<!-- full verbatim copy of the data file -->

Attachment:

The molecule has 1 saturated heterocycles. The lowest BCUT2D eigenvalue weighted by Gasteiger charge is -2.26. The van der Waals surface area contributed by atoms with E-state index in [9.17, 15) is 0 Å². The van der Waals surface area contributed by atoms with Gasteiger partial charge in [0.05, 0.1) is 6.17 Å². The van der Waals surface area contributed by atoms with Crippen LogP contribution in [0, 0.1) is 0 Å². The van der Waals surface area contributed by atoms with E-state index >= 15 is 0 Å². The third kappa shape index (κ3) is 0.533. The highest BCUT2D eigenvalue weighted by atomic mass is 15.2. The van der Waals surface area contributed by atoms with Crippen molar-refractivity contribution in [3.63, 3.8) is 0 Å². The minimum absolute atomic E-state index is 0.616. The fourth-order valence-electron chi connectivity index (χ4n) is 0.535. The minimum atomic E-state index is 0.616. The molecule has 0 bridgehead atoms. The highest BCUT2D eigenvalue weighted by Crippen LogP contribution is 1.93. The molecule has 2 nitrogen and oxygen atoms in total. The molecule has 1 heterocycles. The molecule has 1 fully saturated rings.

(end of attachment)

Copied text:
The molecule has 1 saturated heterocycles. The lowest BCUT2D eigenvalue weighted by Gasteiger charge is -2.26. The van der Waals surface area contributed by atoms with E-state index in [9.17, 15) is 0 Å². The van der Waals surface area contributed by atoms with Gasteiger partial charge in [0.05, 0.1) is 6.17 Å². The van der Waals surface area contributed by atoms with Crippen LogP contribution in [0, 0.1) is 0 Å². The van der Waals surface area contributed by atoms with E-state index >= 15 is 0 Å². The third kappa shape index (κ3) is 0.533. The highest BCUT2D eigenvalue weighted by atomic mass is 15.2. The van der Waals surface area contributed by atoms with Crippen molar-refractivity contribution in [3.63, 3.8) is 0 Å². The minimum absolute atomic E-state index is 0.616. The fourth-order valence-electron chi connectivity index (χ4n) is 0.535. The minimum atomic E-state index is 0.616. The molecule has 0 bridgehead atoms. The highest BCUT2D eigenvalue weighted by Crippen LogP contribution is 1.93. The molecule has 2 nitrogen and oxygen atoms in total. The molecule has 1 heterocycles. The molecule has 1 fully saturated rings.